NEW YORK — In what will be a digital first for New York Fashion Week, Ralph Lauren Corp. is partnering with the live-streaming app Periscope to livestream the Ralph Lauren Collection show to the heart of London.
Just as models are stepping onto the runway in Manhattan at Skylight Clarkson Sq, thousands of Londoners passing through Piccadilly Circus will simultaneously be able to catch every last spring 2016 look on a nearby screen before the designer takes his final bow. Beyond the editors, celebrities and influencers in New York, and the more unsuspecting U.K. crowd, Ralph Lauren will be tapping into Periscope’s base of more than 10 million users.
This will be the company’s latest in a series of high-tech initiatives that have included a holographic 4-D fashion show on Central Park’s reservoir, interactive shoppable windows, e-commerce and most recently the introduction of the PoloTech smartshirt, which features sensors that read the wearer’s biological and physiological information.
In the days leading up to the show, the company plans to tease the event on the sides of the Piccadilly Circus screen with tweets from the Ralph Lauren account, and a countdown clock of sorts. Should they be motivated to shop, Ralph Lauren’s Bond Street store is about a 10-minute walk from Piccadilly Circus.
With 1.3 million Twitter followers, Ralph Lauren will plug the event beforehand via its Twitter handle, using #RLRunway specifically for Twitter and Periscope, and tweets will also come from @Twitter and @Twitterfashion. As the show plays out on Periscope, viewers can share comments and ask questions.
Familiar with Ralph Lauren’s innovative approach to the digital space and its strong presence in London, Twitter executives approached David Lauren, executive vice president of global advertising, marketing and corporate communications, about a potential partnership. “Periscope has more than 10 million users so the potential is tremendous, and they’re a very savvy audience,” he said. “Additionally, there are the [estimated] two million or so people passing through Piccadilly each week, and very few of them probably expected a front row seat to New York Fashion Week.”
Lauren said, “One of the most compelling and engaging elements of social media is the ‘shared experience,’ knowing that someone in Japan is seeing the same thing as someone as London or New York at the same time actually makes the world seem a more intimate place.
Fast-paced as fashion is, technology’s evolution is even faster, and to stay ahead of both, Lauren said, “You have to be willing to try new things and take a few risks, and you have to figure out a way to connect both fashion and technology so it makes sense.”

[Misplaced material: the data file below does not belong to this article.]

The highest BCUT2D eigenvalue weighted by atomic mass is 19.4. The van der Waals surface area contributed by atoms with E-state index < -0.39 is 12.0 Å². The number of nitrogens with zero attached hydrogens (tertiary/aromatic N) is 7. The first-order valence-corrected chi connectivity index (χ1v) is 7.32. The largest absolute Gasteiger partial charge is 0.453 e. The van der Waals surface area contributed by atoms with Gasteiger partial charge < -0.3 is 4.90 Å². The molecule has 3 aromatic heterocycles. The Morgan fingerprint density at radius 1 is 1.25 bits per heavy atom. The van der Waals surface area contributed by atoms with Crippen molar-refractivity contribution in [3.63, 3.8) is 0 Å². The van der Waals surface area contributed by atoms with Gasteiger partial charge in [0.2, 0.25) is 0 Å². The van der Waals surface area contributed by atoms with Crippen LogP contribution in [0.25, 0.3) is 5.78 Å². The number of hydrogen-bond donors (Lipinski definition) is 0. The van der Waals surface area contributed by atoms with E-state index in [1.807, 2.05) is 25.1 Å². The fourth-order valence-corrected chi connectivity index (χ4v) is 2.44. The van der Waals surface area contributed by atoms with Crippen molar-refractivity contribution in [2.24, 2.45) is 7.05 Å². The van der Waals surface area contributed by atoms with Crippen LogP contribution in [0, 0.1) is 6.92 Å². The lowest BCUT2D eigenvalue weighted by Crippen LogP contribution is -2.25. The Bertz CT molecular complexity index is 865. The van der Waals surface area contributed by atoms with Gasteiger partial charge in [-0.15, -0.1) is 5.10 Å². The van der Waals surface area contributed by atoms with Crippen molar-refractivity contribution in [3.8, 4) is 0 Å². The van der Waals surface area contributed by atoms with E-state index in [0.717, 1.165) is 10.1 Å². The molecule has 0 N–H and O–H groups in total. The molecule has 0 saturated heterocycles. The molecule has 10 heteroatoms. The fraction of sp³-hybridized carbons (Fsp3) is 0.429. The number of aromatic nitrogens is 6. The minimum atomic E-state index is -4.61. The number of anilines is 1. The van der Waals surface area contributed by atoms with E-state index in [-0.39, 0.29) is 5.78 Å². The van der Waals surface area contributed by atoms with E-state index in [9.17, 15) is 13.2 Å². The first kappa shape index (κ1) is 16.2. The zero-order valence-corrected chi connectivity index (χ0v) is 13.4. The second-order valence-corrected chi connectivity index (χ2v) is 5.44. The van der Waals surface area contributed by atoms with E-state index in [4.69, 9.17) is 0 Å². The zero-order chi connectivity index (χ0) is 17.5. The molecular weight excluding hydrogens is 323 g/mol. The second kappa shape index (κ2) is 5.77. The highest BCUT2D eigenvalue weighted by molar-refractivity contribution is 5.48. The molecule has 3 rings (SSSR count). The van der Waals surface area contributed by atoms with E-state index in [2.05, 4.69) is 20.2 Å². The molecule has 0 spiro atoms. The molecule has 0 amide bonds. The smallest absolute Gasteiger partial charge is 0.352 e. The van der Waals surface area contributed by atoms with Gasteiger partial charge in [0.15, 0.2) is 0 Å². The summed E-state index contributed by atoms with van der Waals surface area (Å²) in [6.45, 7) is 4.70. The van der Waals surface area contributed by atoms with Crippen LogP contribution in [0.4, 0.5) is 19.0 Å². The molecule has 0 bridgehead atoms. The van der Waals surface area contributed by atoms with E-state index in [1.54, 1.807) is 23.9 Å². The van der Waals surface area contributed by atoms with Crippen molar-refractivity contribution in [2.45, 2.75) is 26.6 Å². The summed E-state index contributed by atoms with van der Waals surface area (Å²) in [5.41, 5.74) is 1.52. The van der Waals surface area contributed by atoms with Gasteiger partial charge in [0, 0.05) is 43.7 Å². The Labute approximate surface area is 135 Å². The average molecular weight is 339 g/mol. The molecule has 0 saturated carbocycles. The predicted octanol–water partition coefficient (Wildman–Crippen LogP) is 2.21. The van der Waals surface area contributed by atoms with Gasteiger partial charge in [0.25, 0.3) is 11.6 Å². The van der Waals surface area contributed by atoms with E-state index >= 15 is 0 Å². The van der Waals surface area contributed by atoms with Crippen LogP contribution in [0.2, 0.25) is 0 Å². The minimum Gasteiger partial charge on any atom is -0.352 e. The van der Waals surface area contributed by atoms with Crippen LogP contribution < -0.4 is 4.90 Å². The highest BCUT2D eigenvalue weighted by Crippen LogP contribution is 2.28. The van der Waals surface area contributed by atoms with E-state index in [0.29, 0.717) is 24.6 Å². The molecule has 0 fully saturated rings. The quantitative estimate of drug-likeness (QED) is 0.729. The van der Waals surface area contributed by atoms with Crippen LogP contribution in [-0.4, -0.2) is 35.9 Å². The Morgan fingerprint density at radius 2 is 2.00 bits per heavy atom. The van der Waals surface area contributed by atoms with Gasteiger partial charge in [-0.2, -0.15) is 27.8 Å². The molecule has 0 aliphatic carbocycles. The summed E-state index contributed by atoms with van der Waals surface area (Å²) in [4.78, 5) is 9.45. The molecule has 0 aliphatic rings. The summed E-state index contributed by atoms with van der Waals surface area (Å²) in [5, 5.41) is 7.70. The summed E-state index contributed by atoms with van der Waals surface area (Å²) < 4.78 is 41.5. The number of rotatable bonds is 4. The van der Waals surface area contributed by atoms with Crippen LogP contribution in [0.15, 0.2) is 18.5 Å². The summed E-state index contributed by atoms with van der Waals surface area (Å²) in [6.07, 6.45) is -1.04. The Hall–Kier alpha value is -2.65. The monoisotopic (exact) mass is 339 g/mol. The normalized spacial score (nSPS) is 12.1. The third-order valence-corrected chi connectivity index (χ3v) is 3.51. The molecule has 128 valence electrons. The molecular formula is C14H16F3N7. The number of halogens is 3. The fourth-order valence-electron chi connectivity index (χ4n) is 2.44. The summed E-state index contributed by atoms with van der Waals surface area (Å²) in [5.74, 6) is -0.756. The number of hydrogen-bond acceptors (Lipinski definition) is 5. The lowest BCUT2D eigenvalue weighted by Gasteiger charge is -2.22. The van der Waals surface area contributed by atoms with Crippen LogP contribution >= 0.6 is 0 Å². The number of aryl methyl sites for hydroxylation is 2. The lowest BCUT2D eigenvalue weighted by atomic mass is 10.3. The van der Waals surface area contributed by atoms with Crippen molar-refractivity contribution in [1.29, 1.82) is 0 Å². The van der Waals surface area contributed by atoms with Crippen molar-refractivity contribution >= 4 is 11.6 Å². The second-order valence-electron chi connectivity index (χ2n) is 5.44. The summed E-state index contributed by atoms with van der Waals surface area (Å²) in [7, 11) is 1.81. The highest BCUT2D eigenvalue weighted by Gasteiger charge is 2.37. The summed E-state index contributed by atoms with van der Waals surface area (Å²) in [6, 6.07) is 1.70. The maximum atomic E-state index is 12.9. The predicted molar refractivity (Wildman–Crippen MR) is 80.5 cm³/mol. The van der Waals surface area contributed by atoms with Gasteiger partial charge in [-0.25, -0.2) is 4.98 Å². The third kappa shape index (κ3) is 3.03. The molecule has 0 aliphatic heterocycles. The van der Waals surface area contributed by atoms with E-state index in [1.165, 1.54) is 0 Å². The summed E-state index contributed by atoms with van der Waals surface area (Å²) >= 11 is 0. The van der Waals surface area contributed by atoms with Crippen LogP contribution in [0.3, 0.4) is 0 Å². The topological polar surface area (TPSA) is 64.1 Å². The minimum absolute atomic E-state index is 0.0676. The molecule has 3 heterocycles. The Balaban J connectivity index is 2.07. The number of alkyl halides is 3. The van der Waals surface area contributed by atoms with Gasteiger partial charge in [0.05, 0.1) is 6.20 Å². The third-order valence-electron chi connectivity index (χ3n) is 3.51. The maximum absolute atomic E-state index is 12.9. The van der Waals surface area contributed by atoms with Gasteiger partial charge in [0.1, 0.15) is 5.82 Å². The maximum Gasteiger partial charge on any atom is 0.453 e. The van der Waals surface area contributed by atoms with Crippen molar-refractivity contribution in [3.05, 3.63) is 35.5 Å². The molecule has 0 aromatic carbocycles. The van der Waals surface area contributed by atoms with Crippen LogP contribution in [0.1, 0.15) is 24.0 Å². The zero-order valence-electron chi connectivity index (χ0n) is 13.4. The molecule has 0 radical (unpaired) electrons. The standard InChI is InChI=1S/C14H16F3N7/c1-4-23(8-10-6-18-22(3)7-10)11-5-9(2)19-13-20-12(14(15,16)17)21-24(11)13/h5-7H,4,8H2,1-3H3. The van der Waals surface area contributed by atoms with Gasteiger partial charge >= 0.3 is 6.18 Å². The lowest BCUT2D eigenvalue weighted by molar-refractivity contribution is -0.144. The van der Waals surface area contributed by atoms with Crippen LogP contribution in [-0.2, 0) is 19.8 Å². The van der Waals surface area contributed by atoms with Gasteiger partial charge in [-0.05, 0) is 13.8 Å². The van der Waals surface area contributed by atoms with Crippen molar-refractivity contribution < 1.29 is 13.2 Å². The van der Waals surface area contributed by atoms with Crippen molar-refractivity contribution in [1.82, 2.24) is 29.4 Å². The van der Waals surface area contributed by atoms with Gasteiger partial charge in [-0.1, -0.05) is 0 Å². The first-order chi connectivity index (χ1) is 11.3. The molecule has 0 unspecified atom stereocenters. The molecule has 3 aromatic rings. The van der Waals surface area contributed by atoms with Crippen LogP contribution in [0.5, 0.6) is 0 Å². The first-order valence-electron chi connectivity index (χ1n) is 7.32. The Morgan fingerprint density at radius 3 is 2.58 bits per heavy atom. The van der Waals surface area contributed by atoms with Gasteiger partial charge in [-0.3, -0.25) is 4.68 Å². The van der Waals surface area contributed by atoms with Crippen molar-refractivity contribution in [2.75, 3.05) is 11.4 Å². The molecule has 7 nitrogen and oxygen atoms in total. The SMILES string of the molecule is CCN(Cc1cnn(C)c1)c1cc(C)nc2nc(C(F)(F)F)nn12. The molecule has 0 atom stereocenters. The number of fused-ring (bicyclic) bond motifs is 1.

He added, “Ralph Lauren has always been on the forefront of innovation and redefining the consumer experience. We are actively pursuing different avenues in digital, because now digital touches every point of our lives. We are using technology to make retail shopping a fully interactive experience with the recent launch of our holographic windows on Fifth Avenue.”
After being acquired in March by Twitter for what was said to be a nearly $100 million cash-heavy and stock deal, the live-streaming mobile app Periscope has amassed millions of users. Some tech writers have speculated that its success hinges in part on the celebrity factor. After unveiling her Republican candidacy for president, former Hewlett Packard chief executive officer Carly Fiorina turned to Periscope to answer questions in real time. More recently, a trio of NHL players from the Detroit Red Wings talked training and trades in a Periscope-enabled locker room interview on September 3.
Like its competitor Meerkat, Periscope links to a user’s Twitter account. While Meerkat automatically tweets video links. Periscope users have to choose to share their links. Executives at Twitter declined comment regarding the Ralph Lauren alliance. But fashion has been one of the key industries to use Periscope: Donatella Versace used it to air her Q&A at the Costume Institute at the Metropolitan Museum of Art, the Victoria & Albert Museum in London used it to show a tour of the Alexander McQueen exhibition and Burberry used it to transmit what went on during the day of its Los Angeles show this spring as well as its men’s show in London in June.
Periscope cofounders Kayvon Beykpour and Joe Bernstein also started Terriblyclever, which was acquired by Blackboard in 2009.